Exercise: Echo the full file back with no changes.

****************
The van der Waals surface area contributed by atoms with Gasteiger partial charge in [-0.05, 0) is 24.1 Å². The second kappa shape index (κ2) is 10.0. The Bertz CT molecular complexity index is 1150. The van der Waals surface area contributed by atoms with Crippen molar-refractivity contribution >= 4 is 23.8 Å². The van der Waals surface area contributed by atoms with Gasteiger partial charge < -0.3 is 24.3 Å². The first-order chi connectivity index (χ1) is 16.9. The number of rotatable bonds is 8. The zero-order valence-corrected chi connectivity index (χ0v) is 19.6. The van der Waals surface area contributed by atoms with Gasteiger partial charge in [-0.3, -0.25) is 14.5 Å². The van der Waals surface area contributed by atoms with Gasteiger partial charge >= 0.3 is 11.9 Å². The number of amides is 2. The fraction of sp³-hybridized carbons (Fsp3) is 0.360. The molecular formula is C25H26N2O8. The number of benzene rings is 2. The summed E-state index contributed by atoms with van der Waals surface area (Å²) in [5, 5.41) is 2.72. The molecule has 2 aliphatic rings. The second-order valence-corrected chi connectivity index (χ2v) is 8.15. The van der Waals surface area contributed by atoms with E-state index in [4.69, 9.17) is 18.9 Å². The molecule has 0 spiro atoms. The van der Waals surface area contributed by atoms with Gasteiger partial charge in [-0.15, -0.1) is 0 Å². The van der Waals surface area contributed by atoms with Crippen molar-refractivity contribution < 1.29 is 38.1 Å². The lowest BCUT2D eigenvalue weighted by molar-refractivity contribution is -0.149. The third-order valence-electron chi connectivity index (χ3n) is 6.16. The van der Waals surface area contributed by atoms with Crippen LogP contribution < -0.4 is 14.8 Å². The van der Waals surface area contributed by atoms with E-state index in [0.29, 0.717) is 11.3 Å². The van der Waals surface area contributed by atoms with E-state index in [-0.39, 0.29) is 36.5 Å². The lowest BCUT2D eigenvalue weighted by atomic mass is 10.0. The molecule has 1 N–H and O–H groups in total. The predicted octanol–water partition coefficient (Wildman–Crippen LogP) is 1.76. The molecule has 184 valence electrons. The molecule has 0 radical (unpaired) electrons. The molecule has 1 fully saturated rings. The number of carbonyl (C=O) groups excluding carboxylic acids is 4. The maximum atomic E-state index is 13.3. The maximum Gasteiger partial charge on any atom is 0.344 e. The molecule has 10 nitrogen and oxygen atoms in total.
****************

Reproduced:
The van der Waals surface area contributed by atoms with Gasteiger partial charge in [-0.05, 0) is 24.1 Å². The second kappa shape index (κ2) is 10.0. The Bertz CT molecular complexity index is 1150. The van der Waals surface area contributed by atoms with Crippen molar-refractivity contribution >= 4 is 23.8 Å². The van der Waals surface area contributed by atoms with Gasteiger partial charge < -0.3 is 24.3 Å². The first-order chi connectivity index (χ1) is 16.9. The number of rotatable bonds is 8. The zero-order valence-corrected chi connectivity index (χ0v) is 19.6. The van der Waals surface area contributed by atoms with Gasteiger partial charge in [-0.3, -0.25) is 14.5 Å². The van der Waals surface area contributed by atoms with Gasteiger partial charge >= 0.3 is 11.9 Å². The number of amides is 2. The fraction of sp³-hybridized carbons (Fsp3) is 0.360. The molecular formula is C25H26N2O8. The number of benzene rings is 2. The summed E-state index contributed by atoms with van der Waals surface area (Å²) in [5, 5.41) is 2.72. The molecule has 2 aliphatic rings. The second-order valence-corrected chi connectivity index (χ2v) is 8.15. The van der Waals surface area contributed by atoms with E-state index in [4.69, 9.17) is 18.9 Å². The molecule has 0 spiro atoms. The van der Waals surface area contributed by atoms with Gasteiger partial charge in [-0.15, -0.1) is 0 Å². The van der Waals surface area contributed by atoms with Crippen molar-refractivity contribution < 1.29 is 38.1 Å². The lowest BCUT2D eigenvalue weighted by molar-refractivity contribution is -0.149. The third-order valence-electron chi connectivity index (χ3n) is 6.16. The van der Waals surface area contributed by atoms with Crippen LogP contribution < -0.4 is 14.8 Å². The van der Waals surface area contributed by atoms with E-state index in [0.29, 0.717) is 11.3 Å². The van der Waals surface area contributed by atoms with E-state index in [-0.39, 0.29) is 36.5 Å². The lowest BCUT2D eigenvalue weighted by atomic mass is 10.0. The molecule has 1 N–H and O–H groups in total. The predicted octanol–water partition coefficient (Wildman–Crippen LogP) is 1.76. The molecule has 184 valence electrons. The molecule has 0 radical (unpaired) electrons. The molecule has 1 fully saturated rings. The number of carbonyl (C=O) groups excluding carboxylic acids is 4. The maximum atomic E-state index is 13.3. The maximum Gasteiger partial charge on any atom is 0.344 e. The molecule has 10 nitrogen and oxygen atoms in total.